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4 July 2021
Photo Matthew Willimott on Unsplash
Lessons from our feathered friends in working through our weariness
Words Belinda Davis
I seem to have a growing fascination with birds. Over the past few years, I have found myself focusing on them more and more while I am out and about – not enough to invest in binoculars and join a bird-watching group, but enough to watch and listen to them when and where I can.
In Australia, we are blessed by the variety and beauty of our native birdlife. In the area I now live, many different types of birds are a part of our neighbourhood. My husband and I are fortunate to live in a hilly area of Adelaide where there are many trees, and I can hear birds calling to each other at almost all times of the day and night.
As dawn breaks and I hear the magpie chortles and the kookaburra chuckles, I smile as I scan the trees to try to catch a glimpse of these well-hidden choristers. In the first few weeks of us living here we had left the side door open for a time and discovered a black and white visitor checking out where we had placed our material goods!
I wanted to entice some of this wildlife into our yard, and as I considered ways to do this, I came across a beautiful bird feeder.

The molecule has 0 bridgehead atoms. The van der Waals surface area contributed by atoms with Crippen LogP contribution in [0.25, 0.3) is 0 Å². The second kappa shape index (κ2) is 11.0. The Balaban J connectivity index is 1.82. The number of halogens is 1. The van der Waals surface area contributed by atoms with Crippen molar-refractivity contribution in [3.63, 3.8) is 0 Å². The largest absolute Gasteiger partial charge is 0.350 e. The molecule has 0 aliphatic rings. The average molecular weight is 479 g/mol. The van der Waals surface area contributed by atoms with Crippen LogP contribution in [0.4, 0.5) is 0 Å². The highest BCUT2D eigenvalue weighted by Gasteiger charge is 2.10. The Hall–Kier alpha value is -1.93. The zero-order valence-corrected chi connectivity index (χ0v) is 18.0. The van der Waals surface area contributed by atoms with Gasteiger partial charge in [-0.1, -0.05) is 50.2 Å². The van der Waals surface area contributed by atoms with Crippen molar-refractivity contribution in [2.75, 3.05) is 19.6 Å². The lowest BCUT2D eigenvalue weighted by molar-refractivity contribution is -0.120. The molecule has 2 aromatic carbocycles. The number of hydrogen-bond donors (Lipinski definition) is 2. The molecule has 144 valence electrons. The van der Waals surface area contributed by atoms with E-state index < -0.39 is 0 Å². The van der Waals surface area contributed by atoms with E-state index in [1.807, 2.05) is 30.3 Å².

It is made in Ghana, Africa, using reclaimed metal from all manner of discarded objects, such as street signs, fences and old cars. As soon as I saw it, I knew I had to buy it and put my strategy into action.
I purchased some wild birdseed to offer potential diners, filled the feeder and sat back to wait for the birds to come. Nothing. Not one came, and this was very disheartening.
My next step was to take some seed and sprinkle it on the ground around the feeder. Still nothing. I even purchased a small pot to use as a water bath and/or feeder and placed that nearby. I continued to sit, watch and hope.
Several days later my husband called me to look outside and, sure enough, there was a bird in my feeder. There was also one on the fence waiting its turn to dine. I am now at the end of my second box of seed as each morning’s supply disappears by the end of each day. I don’t always see the birds that feast, but the ones I do are varied, so I know it’s not just one who will soon be too big to take flight!
This activity has brought me joy – and I wonder why. Could it be an effort to feel connected to the natural countryside we have left behind in regional Victoria? Is it about bringing God’s creation to within arm’s reach? Could it be about a reward for patience and persistence? Could it be a combination of all three?
One of the favourite, often-quoted verses from the Bible refers to a bird. Isaiah chapter 40 and verses 30-31 says, “Even youths grow tired and weary, and young men stumble and fall; but those who hope in the Lord will renew their strength. They will soar on wings like eagles; they will run and not grow weary; they will walk and not be faint.”
As I continue to watch these creatures in my environment, especially as they take flight, I will choose to remember this reference to soaring above the turmoil of life. This will be an encouragement, especially in those times of weariness, as I hope in God.
Next time you see a bird in flight, perhaps you can hope too.
Major Belinda Davis is a Salvation Army officer (pastor) in South Australia. She blogs at a-blessed-life.com